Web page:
Our Valentine’s Day as a Homeschooling Family

The following is a post by contributing writer Tabitha.

Kid with Cut Out Heart

All my memories of Valentine’s Day growing up centered around school activities. There were class parties, valentine box crafts, bringing 30 plus valentines to school, wondering how many valentines would have candy in them, which ones I’d get from friends, and what would be the favorite.

Now, as Valentine’s Day approaches and I get that nostalgic feeling again, I wonder, what can we do for Valentine’s Day as homeschoolers?

One thing we do is gather up our little boxes of cards we bought last year (or the one before… or before that…) and send them as notes to grandparents, cousins, and friends far away. There’s always a great reason to send mail!

Other things we do for Valentine’s Day is bring cookies and treats to friends and neighbors, give a heart attack (taping construction paper hearts all over a door, car, or office) to a church leader, teacher, or friend, or find a way to help someone who is lonely for the holiday, especially someone who has recently lost a loved one. Service isn’t just for Christmas!

What else we do for Valentine’s Day?

  • We talk about how we met.
  • We talk about our relationships with other people.
  • We talk about our marriage and how we cherish it.
  • We talk about commitment.
  • We talk about priorities.
  • We talk about how much we appreciate each other.
  • We talk about memories with our kids and how much we love them.
  • We talk about traditions.

We also show our love to each other and our children throughout the year so there is no doubt each Valentine’s Day that they are loved, that we love each other, and that relationships have nothing to do with a holiday and what is or isn’t done, bought, planned, spent, or celebrated on one day of the year.

Love is every day.

  • Love is being home with my children, teaching them what is really important and letting them see that in our daily lives, that they are important to their parents and we value them.
  • Love is the unspoken appreciation for the small acts of kindness done for each other.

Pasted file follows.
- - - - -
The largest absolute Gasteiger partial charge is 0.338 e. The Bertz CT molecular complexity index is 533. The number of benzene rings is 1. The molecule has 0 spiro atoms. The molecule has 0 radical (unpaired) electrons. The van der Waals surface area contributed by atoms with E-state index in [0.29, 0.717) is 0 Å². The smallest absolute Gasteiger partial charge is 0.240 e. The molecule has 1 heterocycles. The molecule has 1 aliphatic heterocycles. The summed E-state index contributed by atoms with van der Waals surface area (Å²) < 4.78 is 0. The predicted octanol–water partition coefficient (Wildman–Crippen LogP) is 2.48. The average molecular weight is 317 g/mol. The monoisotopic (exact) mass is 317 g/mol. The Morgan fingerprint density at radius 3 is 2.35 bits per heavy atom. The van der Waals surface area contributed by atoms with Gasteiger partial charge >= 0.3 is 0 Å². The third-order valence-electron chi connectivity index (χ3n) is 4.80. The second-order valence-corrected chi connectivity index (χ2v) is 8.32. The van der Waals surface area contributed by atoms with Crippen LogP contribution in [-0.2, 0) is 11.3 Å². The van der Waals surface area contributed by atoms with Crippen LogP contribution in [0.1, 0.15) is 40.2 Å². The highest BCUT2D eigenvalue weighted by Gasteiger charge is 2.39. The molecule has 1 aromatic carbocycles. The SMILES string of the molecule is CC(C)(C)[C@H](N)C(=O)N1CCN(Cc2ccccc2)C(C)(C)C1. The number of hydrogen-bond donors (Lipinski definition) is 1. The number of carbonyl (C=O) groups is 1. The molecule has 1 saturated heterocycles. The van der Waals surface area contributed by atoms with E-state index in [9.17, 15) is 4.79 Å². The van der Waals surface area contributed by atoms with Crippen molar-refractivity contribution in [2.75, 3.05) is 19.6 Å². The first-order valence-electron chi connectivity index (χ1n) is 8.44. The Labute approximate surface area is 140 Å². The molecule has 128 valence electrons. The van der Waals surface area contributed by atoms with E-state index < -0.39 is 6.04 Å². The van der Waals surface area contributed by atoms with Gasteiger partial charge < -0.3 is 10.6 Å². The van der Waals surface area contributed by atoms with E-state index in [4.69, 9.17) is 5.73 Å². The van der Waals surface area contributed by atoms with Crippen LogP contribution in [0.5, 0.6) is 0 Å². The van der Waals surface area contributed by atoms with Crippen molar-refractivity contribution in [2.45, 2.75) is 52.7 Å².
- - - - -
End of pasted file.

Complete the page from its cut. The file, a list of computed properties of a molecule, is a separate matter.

• Love is day in, day out, never giving up.
  • Love is getting up with the baby at 3 am so the other parent can get some rest.
  • Love is holding your sleeping sister so Mom can get dinner.
Teenager holding a baby while using the computer

My son holding his baby sister.

Because, be honest, who is going to call you 30 years from now when they have good news they just want to tell someone–the random classmate you gave a box of candy hearts to, or your sister who you spent a lot of time with while learning life lessons and homeschooling?

So, while my memories of childhood Valentine’s Days are good, I hope my kids’ memories of the holiday (and every day) are a little better, even without the class parties and opening tiny little envelopes. I hope they know that while the holiday is fun, love doesn’t depend on getting (or giving) flowers or chocolate or anything else. It’s showing that love every day.

picture of a box of chocolates

Chocolate from my husband… because he works there!

Plus, all that stuff is 50% off the next day. And February 15th clearance candy shopping is one of our family traditions.

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About Tabitha

Tabitha is wife to Tom and homeschooling mom to 10 children ages 18 to baby. She is learning something new all the time.

This post may contain a link to an affiliate. See my disclosure policy for more information.


  1. Such great ideas! We are getting together a couple if days after v day to celebrate w homeschoolers. So we can buy valentines at half price:)

  2. Tabitha, that pic of your son holding your sister is PRECIOUS. I have a similar one of my stepson holding my daughter at the same age. I will tell you they have a special relationship now (she’s 9) because of all the time he spent with her when she was itty-bitty. Thank you for reminding me (and great Valentine’s Day ideas, too!)

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